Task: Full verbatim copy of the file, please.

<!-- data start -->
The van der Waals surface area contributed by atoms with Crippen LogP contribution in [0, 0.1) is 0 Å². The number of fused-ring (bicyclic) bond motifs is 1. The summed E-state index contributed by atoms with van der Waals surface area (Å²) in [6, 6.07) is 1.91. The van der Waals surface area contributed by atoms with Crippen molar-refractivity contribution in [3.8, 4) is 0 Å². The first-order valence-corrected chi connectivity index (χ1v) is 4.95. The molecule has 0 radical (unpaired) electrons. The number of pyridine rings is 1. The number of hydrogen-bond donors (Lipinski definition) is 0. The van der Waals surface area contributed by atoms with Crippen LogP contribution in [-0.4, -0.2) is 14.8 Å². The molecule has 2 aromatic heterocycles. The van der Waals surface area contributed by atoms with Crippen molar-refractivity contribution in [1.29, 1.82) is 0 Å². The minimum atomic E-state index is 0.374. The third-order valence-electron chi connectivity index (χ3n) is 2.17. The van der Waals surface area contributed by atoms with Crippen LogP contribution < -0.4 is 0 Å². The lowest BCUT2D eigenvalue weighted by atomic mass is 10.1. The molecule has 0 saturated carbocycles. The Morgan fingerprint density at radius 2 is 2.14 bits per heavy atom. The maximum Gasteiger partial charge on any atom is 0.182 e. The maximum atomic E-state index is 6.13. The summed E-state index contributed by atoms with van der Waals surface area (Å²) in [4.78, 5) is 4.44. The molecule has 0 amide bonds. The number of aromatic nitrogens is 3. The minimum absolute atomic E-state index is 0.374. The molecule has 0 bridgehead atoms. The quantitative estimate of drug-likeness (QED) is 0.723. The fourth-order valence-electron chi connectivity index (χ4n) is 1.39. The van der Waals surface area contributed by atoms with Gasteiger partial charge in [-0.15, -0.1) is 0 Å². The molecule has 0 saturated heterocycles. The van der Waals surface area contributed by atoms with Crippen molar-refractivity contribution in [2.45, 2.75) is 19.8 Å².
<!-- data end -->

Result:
The van der Waals surface area contributed by atoms with Crippen LogP contribution in [0, 0.1) is 0 Å². The number of fused-ring (bicyclic) bond motifs is 1. The summed E-state index contributed by atoms with van der Waals surface area (Å²) in [6, 6.07) is 1.91. The van der Waals surface area contributed by atoms with Crippen molar-refractivity contribution in [3.8, 4) is 0 Å². The first-order valence-corrected chi connectivity index (χ1v) is 4.95. The molecule has 0 radical (unpaired) electrons. The number of pyridine rings is 1. The number of hydrogen-bond donors (Lipinski definition) is 0. The van der Waals surface area contributed by atoms with Crippen LogP contribution in [-0.4, -0.2) is 14.8 Å². The molecule has 2 aromatic heterocycles. The van der Waals surface area contributed by atoms with Crippen molar-refractivity contribution in [1.29, 1.82) is 0 Å². The minimum atomic E-state index is 0.374. The third-order valence-electron chi connectivity index (χ3n) is 2.17. The van der Waals surface area contributed by atoms with Crippen LogP contribution < -0.4 is 0 Å². The lowest BCUT2D eigenvalue weighted by atomic mass is 10.1. The molecule has 0 saturated carbocycles. The Morgan fingerprint density at radius 2 is 2.14 bits per heavy atom. The maximum Gasteiger partial charge on any atom is 0.182 e. The maximum atomic E-state index is 6.13. The summed E-state index contributed by atoms with van der Waals surface area (Å²) in [4.78, 5) is 4.44. The molecule has 0 amide bonds. The number of aromatic nitrogens is 3. The minimum absolute atomic E-state index is 0.374. The molecule has 0 bridgehead atoms. The quantitative estimate of drug-likeness (QED) is 0.723. The fourth-order valence-electron chi connectivity index (χ4n) is 1.39. The van der Waals surface area contributed by atoms with Gasteiger partial charge in [-0.15, -0.1) is 0 Å². The molecule has 0 saturated heterocycles. The van der Waals surface area contributed by atoms with Crippen molar-refractivity contribution in [2.45, 2.75) is 19.8 Å².